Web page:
Joe Anderson may well be on his way to being typecast, as the townie you just don’t mess with (consider his role in A Single Shot, alone); but typecasting, like clichés, often spring from undeniable truths. Truth is, Anderson’s Cole is that guy that the girl, you might consider in need of saving, winds up hooking up with/ running off with/ running home to; and the reason nice guys finish last (just ask the would-be good Samaritan).
To some, the sensible thing to do is let the people who make poor choices live with them. This includes those who would otherwise sympathize with such lost souls – until just such a soul shows up at their doorstep. The ‘sensible people,’ in this case, included Dex, and May’s adopted mother, Martha (Kate Burton). I believe we were meant to recognize the irony, of these liberal types suddenly espousing the virtues of ‘personal responsibility;’ but why didn’t they? Was a point being made, about the socially aware actually lacking a degree of self-awareness?
Bleeding Heart may have actually posed a number of relevant questions; but in the end, opted for one of the easiest outs there has ever been. Maybe that was a point to be made, as well. Maybe the point is that we just over think things too much, and that the simplest (if not most simplistic) answers may always be the best – like it, or not. It’s the fact that I was never left sure, of any of this, which made it frustrating.
If it said anything at all, Bleeding Heart spoke to the level of commitment (or lack, thereof) behind social warriors of all stripes – the characters of this film just happening to be on the left of the spectrum. It openly called out those who claim to want a better world, but only so long as they don’t have to get their hands dirty. I suppose, in the end, this put May’s messiah’s complex in a much more positive light, by comparison.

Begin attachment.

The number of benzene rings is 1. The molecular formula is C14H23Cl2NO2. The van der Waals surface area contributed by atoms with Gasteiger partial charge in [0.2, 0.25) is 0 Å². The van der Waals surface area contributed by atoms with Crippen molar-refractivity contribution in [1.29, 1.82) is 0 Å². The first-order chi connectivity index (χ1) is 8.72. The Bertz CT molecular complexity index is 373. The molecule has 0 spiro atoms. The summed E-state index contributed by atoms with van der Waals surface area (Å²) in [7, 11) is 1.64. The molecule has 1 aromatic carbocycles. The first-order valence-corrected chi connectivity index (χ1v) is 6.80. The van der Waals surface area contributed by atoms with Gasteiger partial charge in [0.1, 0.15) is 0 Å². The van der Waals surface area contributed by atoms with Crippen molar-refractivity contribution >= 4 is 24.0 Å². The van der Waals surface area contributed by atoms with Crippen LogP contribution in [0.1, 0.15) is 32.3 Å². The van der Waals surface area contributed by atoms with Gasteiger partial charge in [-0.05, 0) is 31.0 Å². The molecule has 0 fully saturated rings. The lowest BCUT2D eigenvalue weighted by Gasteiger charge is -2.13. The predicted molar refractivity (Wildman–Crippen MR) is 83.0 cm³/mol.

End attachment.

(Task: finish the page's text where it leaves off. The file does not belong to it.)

Better to be the potential fool that throws fortune away, in order to fight for someone else’s lost cause, than the well intentioned that declares “not my fight,” when any real risk is involved. Again, a real issue; but conveyed in knee-jerk fashion. The only complimentary conclusion I could draw, from the rapid reversals (betrayals, in some sense) that came out of May’s side of the tracks, was that May had been as equally poor a judge, of character & quality of life, as Shiva. If that was a matter of subtext, that the film’s creator was going for, then hats off to her – it was a brilliant piece of subtlety, which the climax & resolution lacked. If not, well… feel free to claim that it was, anyway – make me feel better for the experience.
Bleeding Heart was wonderfully shot, well-acted (comfort zones), and earnestly directed; but ultimately suffered from the seemingly vague answers, and simplistic solutions, to very real, complex, and serious problems.